Sex ratio, males/ females

the 12 months prior to pregnancy or during the first trimester. They found the lowest sex ratio in the newborns of women exposed to stress during the first trimester. Women, who experienced the death of a spouse or an older child, gave birth to babies with a sex ratio of 0.65. This is comparable to the ratio found among the few women in the present study (1%), who reported very high levels of distress. Our findings also agree with a number of ecological studies that have found a lower sex ratio in populations exposed to severe stress (Lyster, 1974; Fukuda et al., 1998; Graffelman and Hoekstra, 2000; Catalano et al., 2006). The participation rate in the present study was 76%. The sex ratio in newborns of women who declined participation was slightly higher than among the responders. Less than 10% of all women had prenatal chromosome testing of their fetus. Results of these tests were usually unavailable until the questionnaire had been completed. The women were therefore unaware of the sex of the fetus at the time of accepting or declining participation and we found no reason to suspect that selection bias can explain our findings. We tested potential confounding effects from a number of other factors suspected to influence the sex ratio. However, none of these factors affected the association between the GHQ score in early pregnancy and the sex ratio in the offspring. We are unaware of other potential confounders that may have explained our findings. Trivers and Willard’s hypothesis that maternal conditions such as stress could influence the sex distribution of the offspring (Trivers and Willard, 1973) has found support in a number of animal experiments (Pratt and Lisk, 1989; Bacon and McClintock, 1999). They suggest that the effect may be mediated by corticosteroids (Pratt and Lisk, 1990). Psychological distress may activate the maternal hypothalamic – pituitary – adrenal axis and expose the fetus to high levels of cortisol. The GHQ was used as a measure of psychological distress in the present study and the instrument has previously been validated in pregnant women (Sharp, 1988). GHQ is a reliable measure of psychological discomfort and screens for minor psychiatric disorders (Goldberg et al., 1997). However, documentation of the association of GHQ markers with biological measures of human stress such as serum corticosteroid levels is quite limited (Aardal-Eriksson et al., 1999). As our measures of psychological distress were not defined by a specific event, we were unable to define an exact time window of exposure. We collected a measure of psychological distress related to the third to fourth month of pregnancy. This measure may be a weak indicator of peaks of stress during the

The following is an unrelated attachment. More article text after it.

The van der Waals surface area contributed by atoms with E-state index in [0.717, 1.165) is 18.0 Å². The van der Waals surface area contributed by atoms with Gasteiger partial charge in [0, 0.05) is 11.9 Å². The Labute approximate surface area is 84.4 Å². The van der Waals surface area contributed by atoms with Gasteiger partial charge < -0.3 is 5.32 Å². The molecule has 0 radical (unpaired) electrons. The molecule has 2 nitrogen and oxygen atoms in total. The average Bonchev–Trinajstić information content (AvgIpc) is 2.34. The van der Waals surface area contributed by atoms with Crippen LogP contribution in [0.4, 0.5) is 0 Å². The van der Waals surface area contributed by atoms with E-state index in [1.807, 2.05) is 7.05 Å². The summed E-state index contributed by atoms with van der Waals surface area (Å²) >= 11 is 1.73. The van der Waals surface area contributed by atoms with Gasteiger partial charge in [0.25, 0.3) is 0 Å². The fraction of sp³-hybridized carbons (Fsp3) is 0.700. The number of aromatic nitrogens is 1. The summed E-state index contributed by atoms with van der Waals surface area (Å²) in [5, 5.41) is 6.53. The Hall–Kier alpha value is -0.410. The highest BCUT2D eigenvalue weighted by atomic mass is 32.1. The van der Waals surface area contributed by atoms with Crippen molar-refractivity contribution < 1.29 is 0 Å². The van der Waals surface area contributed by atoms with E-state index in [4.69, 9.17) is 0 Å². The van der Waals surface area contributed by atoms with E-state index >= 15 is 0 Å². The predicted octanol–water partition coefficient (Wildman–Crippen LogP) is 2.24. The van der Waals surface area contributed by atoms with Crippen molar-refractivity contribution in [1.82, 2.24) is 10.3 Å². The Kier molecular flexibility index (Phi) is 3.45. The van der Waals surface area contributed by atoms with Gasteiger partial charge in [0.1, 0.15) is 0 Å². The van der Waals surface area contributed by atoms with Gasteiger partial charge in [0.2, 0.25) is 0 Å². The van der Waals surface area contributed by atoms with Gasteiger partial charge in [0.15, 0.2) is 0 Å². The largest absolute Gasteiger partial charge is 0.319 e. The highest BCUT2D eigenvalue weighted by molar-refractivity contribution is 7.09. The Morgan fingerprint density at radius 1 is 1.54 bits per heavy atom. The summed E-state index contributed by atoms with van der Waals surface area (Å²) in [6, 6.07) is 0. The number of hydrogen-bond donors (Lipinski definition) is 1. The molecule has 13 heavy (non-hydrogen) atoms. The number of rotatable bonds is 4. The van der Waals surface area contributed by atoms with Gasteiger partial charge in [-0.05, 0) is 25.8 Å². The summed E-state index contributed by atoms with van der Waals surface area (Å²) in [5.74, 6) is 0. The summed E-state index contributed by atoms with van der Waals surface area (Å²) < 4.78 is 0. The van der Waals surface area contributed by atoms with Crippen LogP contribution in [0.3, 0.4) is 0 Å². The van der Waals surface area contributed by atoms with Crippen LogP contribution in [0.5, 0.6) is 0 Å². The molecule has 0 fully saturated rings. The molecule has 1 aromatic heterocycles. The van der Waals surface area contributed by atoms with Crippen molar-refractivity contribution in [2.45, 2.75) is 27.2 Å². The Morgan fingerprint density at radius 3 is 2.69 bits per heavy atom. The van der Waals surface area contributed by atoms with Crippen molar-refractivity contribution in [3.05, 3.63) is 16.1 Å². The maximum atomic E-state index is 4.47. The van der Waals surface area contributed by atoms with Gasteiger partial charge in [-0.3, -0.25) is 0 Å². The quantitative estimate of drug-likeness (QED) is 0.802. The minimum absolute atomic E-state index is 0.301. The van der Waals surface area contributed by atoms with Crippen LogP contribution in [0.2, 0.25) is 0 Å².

Obel et al.

Funding This project was funded by the Danish Medical Research Council.

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entire first trimester of pregnancy and we cannot determine if there is a critical period within the first trimester. The fewer boys born to women in the groups experiencing higher stress levels may be due to a differential susceptibility to miscarriage. Unfortunately, we had no data on the stress levels of women whose pregnancies ended in miscarriage or on the chromosomes of the spontaneously aborted fetuses, but it has been reported that spontaneously aborted fetuses have a higher male to female ratio than newborns (Byrne and Warburton, 1987). Even in early pregnancy, a male fetus has a faster growth rate (Henriksen et al., 1995) which may explain the differential vulnerability. We measured the distress level in first trimester but this may also reflect stress levels around the time of conception. It has recently been proposed that nonoptimal conditions at this time for male zygotes could cause non-optimal maturation and suboptimal implantation resulting in a higher risk of early loss of male fetuses (Jongbloet, 2004). In conclusion, our findings support animal evidence by showing that the male to female ratio, also among humans may be decreased by stress during the first trimester, not only at extreme levels, but at levels that affect a substantial part of the pregnant population. Our findings suggest that stress may contribute to the shift in human sex ratio observed in developed countries over the last decades (Moller, 1996; van der Pal-de Bruin et al., 1997; Marcus et al., 1998).